This is the vapid conversation that Trish and Daniel have when they first meet in the bar. Daniel tells Trish that he’s from London, and he asks her where she’s from. Trish replies, “From here, there and yonder.” She then tells him, “You have the kind of manners that can get you killed out here.” Trish then says that she’s a special correspondent in “the north area.”
Daniel asks her, “Are you for sale?” Trish replies, “I’m press.” Daniel says that he’s a member of the press too. (He’s really not.) Trish answers, “Then, we’re all for sale.” Trish asks him to have supper with her, but Daniel declines because he says it’s too late in the night. Trish then bluntly tells him, “For a price, I’ll sleep with you.”
Trish insists that Daniel pay her in American dollars. Her price? A measly $50. It’s just more of the film’s misogyny on display. And to make Trish look like even more moronic, she doesn’t get the payment up front, like a street-smart sex worker is supposed to do. She gets the money after she has sex with Daniel.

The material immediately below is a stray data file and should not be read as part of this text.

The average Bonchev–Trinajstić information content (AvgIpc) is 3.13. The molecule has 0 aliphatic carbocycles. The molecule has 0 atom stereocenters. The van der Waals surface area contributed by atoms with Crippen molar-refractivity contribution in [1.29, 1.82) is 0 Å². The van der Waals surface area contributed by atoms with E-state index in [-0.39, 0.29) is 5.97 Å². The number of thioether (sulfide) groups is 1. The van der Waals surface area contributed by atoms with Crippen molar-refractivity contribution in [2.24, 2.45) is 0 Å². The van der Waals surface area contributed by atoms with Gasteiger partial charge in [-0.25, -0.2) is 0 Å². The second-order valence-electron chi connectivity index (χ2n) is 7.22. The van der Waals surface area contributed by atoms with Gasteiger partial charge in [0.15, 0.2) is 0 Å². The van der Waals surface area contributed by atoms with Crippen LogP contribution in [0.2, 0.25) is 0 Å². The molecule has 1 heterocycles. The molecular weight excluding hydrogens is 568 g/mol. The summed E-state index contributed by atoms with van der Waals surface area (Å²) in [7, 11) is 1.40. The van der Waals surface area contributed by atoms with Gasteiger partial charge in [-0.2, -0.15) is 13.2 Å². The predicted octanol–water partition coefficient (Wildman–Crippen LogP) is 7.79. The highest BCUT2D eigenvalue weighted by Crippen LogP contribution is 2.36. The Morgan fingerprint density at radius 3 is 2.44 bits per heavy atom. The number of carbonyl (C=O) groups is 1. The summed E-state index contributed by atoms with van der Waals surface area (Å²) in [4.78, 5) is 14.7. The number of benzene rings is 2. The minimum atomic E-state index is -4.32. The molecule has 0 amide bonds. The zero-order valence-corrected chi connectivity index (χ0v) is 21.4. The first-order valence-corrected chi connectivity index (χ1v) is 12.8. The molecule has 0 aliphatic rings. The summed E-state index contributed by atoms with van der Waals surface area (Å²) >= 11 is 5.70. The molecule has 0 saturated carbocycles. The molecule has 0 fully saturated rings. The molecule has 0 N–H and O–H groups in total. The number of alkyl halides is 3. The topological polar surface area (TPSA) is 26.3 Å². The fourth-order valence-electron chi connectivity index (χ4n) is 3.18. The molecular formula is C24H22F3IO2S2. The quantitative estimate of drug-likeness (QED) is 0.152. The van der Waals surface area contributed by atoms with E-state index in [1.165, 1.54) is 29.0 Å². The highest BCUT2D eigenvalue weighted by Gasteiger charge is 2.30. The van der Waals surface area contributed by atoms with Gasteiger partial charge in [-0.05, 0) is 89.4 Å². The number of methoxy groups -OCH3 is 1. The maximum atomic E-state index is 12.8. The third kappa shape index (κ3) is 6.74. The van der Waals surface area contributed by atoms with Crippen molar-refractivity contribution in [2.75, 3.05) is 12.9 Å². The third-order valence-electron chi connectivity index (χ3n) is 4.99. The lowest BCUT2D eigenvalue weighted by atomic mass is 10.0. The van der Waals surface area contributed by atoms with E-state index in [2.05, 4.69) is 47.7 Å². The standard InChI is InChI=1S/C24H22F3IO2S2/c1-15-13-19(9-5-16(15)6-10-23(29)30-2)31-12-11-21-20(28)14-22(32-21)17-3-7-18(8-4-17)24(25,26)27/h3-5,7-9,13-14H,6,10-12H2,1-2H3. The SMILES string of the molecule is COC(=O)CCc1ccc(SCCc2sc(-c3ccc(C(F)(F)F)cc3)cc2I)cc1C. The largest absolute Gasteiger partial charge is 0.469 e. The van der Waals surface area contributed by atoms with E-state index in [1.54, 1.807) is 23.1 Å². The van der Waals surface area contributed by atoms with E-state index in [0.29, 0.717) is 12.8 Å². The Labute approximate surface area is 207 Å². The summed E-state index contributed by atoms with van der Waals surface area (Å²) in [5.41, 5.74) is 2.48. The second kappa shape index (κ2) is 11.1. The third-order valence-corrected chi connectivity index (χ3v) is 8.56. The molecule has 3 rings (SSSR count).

So what does this tell audiences about Trish? She’s not only stupid, but she also sells herself short as a sex worker. And yet, throughout the entire movie, she acts like a know-it-all, when she actually knows very little. It’s very hard to respect any character who is this aggressively obnoxious and dumb.
During the first sexual encounter between Daniel and Trish, this is the type of mindless conversation that they have. Trish tells him, “Your skin is so white, it’s like being fucked by a cloud.” Is that supposed to be a compliment?
At some point during this encounter, Daniel tells Trish that he’s married. “I commit adultery often.” Trish doesn’t care. After Daniel pays her, Trish tells him, “I’m not here for the dollars. I’m here for the air conditioning.”
If you have the patience to sit through all of “Stars at Noon,” get used to more of this eye-rolling, mind-numbing, extremely aggravating dialogue, because the movie is full of it. Of course, since the movie is pushing a tale of “outlaw lovers on the run,” it isn’t long before Trish finds out that Daniel has dangerous people who are after him.